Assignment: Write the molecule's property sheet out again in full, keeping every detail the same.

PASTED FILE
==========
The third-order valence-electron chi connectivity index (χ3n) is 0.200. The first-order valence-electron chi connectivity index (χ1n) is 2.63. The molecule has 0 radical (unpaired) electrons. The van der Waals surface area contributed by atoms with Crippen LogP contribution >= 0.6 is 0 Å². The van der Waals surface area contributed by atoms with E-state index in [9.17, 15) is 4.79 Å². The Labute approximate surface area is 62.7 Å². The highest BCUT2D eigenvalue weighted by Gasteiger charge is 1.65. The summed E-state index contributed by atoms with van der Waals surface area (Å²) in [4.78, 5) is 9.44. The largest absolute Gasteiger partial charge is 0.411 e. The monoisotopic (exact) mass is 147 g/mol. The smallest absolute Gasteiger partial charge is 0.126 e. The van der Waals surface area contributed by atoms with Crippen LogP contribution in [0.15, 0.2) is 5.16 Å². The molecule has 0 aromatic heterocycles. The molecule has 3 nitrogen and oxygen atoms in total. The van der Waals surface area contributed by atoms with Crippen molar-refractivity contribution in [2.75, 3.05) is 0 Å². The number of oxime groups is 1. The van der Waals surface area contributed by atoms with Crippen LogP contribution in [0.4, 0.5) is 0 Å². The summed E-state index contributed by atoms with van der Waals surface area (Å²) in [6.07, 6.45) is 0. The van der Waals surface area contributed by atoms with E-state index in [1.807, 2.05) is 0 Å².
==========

The third-order valence-electron chi connectivity index (χ3n) is 0.200. The first-order valence-electron chi connectivity index (χ1n) is 2.63. The molecule has 0 radical (unpaired) electrons. The van der Waals surface area contributed by atoms with Crippen LogP contribution >= 0.6 is 0 Å². The van der Waals surface area contributed by atoms with E-state index in [9.17, 15) is 4.79 Å². The Labute approximate surface area is 62.7 Å². The highest BCUT2D eigenvalue weighted by Gasteiger charge is 1.65. The summed E-state index contributed by atoms with van der Waals surface area (Å²) in [4.78, 5) is 9.44. The largest absolute Gasteiger partial charge is 0.411 e. The monoisotopic (exact) mass is 147 g/mol. The smallest absolute Gasteiger partial charge is 0.126 e. The van der Waals surface area contributed by atoms with Crippen LogP contribution in [0.15, 0.2) is 5.16 Å². The molecule has 0 aromatic heterocycles. The molecule has 3 nitrogen and oxygen atoms in total. The van der Waals surface area contributed by atoms with Crippen molar-refractivity contribution in [2.75, 3.05) is 0 Å². The number of oxime groups is 1. The van der Waals surface area contributed by atoms with Crippen LogP contribution in [0.4, 0.5) is 0 Å². The summed E-state index contributed by atoms with van der Waals surface area (Å²) in [6.07, 6.45) is 0. The van der Waals surface area contributed by atoms with E-state index in [1.807, 2.05) is 0 Å².